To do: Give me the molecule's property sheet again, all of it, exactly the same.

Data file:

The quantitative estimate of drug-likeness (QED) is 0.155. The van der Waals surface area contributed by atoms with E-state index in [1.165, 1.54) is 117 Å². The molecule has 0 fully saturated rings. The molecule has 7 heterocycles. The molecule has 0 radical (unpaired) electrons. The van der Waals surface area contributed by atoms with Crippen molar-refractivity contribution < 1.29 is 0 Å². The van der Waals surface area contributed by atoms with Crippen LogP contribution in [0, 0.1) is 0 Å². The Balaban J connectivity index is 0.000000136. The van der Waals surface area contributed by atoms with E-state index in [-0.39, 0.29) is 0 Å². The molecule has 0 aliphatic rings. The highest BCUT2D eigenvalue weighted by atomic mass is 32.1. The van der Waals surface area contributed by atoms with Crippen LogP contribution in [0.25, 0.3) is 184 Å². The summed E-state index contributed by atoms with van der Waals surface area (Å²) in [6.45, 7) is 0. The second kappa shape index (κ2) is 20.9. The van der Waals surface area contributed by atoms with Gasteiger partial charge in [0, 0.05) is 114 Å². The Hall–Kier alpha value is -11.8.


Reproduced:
The quantitative estimate of drug-likeness (QED) is 0.155. The van der Waals surface area contributed by atoms with E-state index in [1.165, 1.54) is 117 Å². The molecule has 0 fully saturated rings. The molecule has 7 heterocycles. The molecule has 0 radical (unpaired) electrons. The van der Waals surface area contributed by atoms with Crippen molar-refractivity contribution < 1.29 is 0 Å². The van der Waals surface area contributed by atoms with Crippen LogP contribution in [0, 0.1) is 0 Å². The Balaban J connectivity index is 0.000000136. The van der Waals surface area contributed by atoms with E-state index in [-0.39, 0.29) is 0 Å². The molecule has 0 aliphatic rings. The highest BCUT2D eigenvalue weighted by atomic mass is 32.1. The van der Waals surface area contributed by atoms with Crippen LogP contribution in [0.25, 0.3) is 184 Å². The summed E-state index contributed by atoms with van der Waals surface area (Å²) in [6.45, 7) is 0. The second kappa shape index (κ2) is 20.9. The van der Waals surface area contributed by atoms with Gasteiger partial charge in [0, 0.05) is 114 Å². The Hall–Kier alpha value is -11.8.